Welcome to Greece, and to Athens! It certainly was a change, coming to almost sultry Athens from cold London. The light, the people, the atmosphere, the history, the food, the traffic; yes, it was all different from the UK.
We’ll start off at the top – on top of the most famous landmark in the city, the Acropolis. As you can see from the view above, the Acropolis is a hill on which the ancient temples stood. The most (in)famous of them being the Parthenon.
Given that the building is some 2500 years old, it needed a bit of maintenance and restoration.
The temple is being pulled apart piece by piece, and then joined back together using laser technology – a costly business considering how many pieces there were left to be joined back together.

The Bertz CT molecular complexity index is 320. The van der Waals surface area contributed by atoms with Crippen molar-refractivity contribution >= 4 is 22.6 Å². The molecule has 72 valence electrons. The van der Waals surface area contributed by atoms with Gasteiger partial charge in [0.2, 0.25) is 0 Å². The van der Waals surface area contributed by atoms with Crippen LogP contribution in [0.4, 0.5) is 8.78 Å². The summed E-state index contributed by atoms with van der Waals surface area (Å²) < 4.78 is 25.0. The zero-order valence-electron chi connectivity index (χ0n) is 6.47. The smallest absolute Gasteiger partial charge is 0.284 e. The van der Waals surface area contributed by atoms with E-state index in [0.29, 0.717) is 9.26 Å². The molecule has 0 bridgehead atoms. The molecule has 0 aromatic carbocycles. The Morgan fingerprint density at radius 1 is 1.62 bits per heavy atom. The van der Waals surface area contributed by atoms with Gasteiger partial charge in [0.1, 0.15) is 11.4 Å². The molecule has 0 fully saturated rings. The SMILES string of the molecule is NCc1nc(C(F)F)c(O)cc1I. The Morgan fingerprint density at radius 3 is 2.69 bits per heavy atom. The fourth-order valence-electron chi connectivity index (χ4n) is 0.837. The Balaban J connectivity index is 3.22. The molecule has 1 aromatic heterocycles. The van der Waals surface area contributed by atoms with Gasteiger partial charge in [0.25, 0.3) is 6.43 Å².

This is also the scene of some daylight robbery by the British. The Greeks, as you can see, want the stolen friezes back, but as I explained before, the British are having none of it.
Consequently, all the friezes still in Athens are now housed in a special museum just down the hill. The New Acropolis Museum has been built so that its dimensions and alignment match the original.
From the museum, you can clearly see the Parthenon above.
And inside are the tablets, all in its original configuration. There were even casts of the British Museum ones – better than nothing.
The details on the marble were fantastic, considering how old they were. The Roman Empire was some 300 years away, and Britain was just a collection of tribes. Since then it’s housed a mosque and a church, and was almost destroyed in the war between the Ottomans and the Venetians. It must cost billions to restore, but Greece ploughs on. Considering that Plato and Aristotle, foundations of Western Civilisation, walked there, it is not just Greek history they are preserving, but the world’s.